Diagnostic tools such as blood tests, endoscopy, and biopsy diagnose celiac disease in children (3) (7).

1. Blood tests

Blood tests that diagnose celiac disease look for antibodies that show the immune system’s response to gluten. Thus, if the child has not eaten gluten at the time of testing, the blood will not have these antibodies. However, if the child is suspected of having celiac disease, the following blood tests may be prescribed:

  • EMA (anti-endomysial antibodies)-IgA
  • AGA (antigliadin antibodies)-IgA
  • AGA-IgG
  • tTG (anti-tissue transglutaminase)-IgA
  • Total serum IgA
  • DAGL (deamidated gliadin antibody)

2. Endoscopy

If the blood tests are positive, the doctors will perform an upper gastrointestinal endoscopy. In this short procedure, a flexible tube is passed through the child’s throat and guided into the small intestine, where the doctor looks for signs of damaged chorionic villi.

3. Biopsy

The doctor might collect a small tissue sample during endoscopy, which is sent for biopsy. The presence of damaged and inflamed tissue will confirm celiac disease in the child.

If the results of all these tests are unclear, the doctor might perform another blood test to look for the gene that may cause celiac disease in children.

Management Of Celiac Disease In Children

Celiac disease is a life-long condition, and the only way to manage it is to adhere to a gluten-free diet. Eliminating gluten from the child’s diet will improve the symptoms of celiac disease, and once gluten is entirely removed from the system, the intestines will begin to heal.

A pediatric dietician can help in managing celiac disease in children. They will help you understand (8):

  • The safe foods
  • The foods to be avoided
  • How to read a food label
  • The real meaning behind some ingredients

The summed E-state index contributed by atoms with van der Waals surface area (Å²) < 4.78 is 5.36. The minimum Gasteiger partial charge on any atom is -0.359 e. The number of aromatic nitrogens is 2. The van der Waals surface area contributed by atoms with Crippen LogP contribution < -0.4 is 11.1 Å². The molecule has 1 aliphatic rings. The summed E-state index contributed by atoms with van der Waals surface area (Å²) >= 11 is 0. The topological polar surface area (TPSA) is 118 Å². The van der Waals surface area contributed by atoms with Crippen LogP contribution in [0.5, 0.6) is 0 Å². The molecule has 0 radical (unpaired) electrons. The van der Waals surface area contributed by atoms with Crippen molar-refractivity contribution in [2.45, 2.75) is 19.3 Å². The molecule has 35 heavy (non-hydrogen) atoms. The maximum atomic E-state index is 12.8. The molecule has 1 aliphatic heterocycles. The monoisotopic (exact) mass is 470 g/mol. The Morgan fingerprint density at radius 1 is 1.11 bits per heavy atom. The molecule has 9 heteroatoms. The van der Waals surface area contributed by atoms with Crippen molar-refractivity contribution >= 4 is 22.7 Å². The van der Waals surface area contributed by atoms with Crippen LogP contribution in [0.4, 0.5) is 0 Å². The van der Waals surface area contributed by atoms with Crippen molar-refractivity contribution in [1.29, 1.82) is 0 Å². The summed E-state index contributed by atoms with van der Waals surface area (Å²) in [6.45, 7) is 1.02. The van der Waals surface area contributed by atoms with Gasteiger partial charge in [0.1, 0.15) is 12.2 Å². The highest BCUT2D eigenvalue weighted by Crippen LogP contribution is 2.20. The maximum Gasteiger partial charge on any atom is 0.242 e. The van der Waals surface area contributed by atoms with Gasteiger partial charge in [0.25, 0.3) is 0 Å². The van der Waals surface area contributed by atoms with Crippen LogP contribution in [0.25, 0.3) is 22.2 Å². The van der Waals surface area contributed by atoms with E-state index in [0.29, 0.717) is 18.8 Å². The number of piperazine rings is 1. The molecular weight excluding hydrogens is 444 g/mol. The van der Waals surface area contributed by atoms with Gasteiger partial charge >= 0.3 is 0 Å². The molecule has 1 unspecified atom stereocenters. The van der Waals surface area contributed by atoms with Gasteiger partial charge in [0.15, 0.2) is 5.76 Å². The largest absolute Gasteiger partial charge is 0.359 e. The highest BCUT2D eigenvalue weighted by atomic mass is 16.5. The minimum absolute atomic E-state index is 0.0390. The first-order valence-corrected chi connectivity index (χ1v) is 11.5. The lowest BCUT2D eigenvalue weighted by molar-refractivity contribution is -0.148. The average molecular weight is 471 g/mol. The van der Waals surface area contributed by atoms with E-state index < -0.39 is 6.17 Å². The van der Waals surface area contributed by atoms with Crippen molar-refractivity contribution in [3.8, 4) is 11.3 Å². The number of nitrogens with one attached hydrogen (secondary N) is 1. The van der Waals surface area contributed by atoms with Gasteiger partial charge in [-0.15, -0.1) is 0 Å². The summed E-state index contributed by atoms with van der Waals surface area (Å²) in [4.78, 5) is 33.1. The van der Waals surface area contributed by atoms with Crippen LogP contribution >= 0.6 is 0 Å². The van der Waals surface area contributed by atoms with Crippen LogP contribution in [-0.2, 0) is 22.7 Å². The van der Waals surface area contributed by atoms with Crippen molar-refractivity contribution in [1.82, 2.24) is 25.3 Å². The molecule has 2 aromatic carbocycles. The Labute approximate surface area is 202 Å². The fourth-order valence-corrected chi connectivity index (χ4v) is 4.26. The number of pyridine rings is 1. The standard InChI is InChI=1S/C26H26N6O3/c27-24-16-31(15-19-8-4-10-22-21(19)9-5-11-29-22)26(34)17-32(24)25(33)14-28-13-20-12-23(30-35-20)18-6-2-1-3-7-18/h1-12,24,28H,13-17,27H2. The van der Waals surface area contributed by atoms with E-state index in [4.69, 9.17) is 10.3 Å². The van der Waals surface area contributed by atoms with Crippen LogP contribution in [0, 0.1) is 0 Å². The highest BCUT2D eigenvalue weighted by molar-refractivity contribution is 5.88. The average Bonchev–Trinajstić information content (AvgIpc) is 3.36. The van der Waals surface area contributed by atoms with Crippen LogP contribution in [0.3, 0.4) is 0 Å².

• Steps to follow when you are unsure if the food is safe for your child
  • How to ensure your child follows a balanced gluten-free diet

Even minute traces of gluten in the child’s diet might hurt their intestine. Hence, consider avoiding the following glutenous food (3):

  • Wheat
  • Rye
  • Barley
  • Oats
  • Bread
  • Cakes
  • Biscuits
  • Breakfast cereals
  • Pizza base
  • Pasta
  • Pastry
  • Crumbed or battered food

Apart from the items listed above, gluten can be hidden in the following (7):

  • Prescription and OTC medicines
  • Makeup products such as lip balms, lip colors, and lip gloss
  • Shampoos
  • Conditioners
  • Lotions
  • Toothpaste
  • Mouthwash
  • Paints
  • Playdough
  • The adhesive in stamps or envelopes

The following measures can help prevent accidental gluten ingestion (3):

1. Store gluten-free food separately at home

  • Prepare and store all gluten-free foods away from glutenous ones.
  • Use separate utensils and chopping boards for gluten-free food.
  • Clean the appliances and utensils used to prepare gluten-containing foods.
  • It can help to have a separate toaster for gluten-free bread to prevent any mixing of crumbs.

2. Read food labels

  • Gluten may be hidden in many foods, including sauces and soups.
  • Look out for the crossed grain logo on food packages, which indicates it is safe for people with celiac disease.
  • Read labels and encourage your child to do so.

3. Keep an eye when dining out

  • Your child can enjoy meals outside, but be extra cautious that they don’t ingest gluten accidentally.
  • Look out for restaurants that enlist gluten-free items on their menus.
  • Inform the staff that your child cannot eat any food with gluten.

4. Choose gluten-free alternatives

  • Look out for brands that make gluten-free cookies, crackers, bread, pasta, and desserts (8).
  • Have a diet rich in fresh fruits, vegetables, herbs, millets, quinoa, rice, buckwheat, milk, milk products, meats, etc.
  • Get creative and do some research to find gluten-free recipes.

Celiac disease is a lifelong condition. Hence, educating your child about the condition, its impact, and how to manage it is essential. Since it may overwhelm them at times, give them emotional support through support groups and ensure their school is informed.

References:

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Dr. Ritika Shah

Dr. Ritika Shah is a dental surgeon with more than seven years of clinical experience across various cities in India. During her clinical practice, pediatric dentistry was her particular area of interest, and she constantly thrived to inculcate the latest advancements in the field of dentistry into her practice. Dr. Shah's deep interest in the well-being of babies and children... more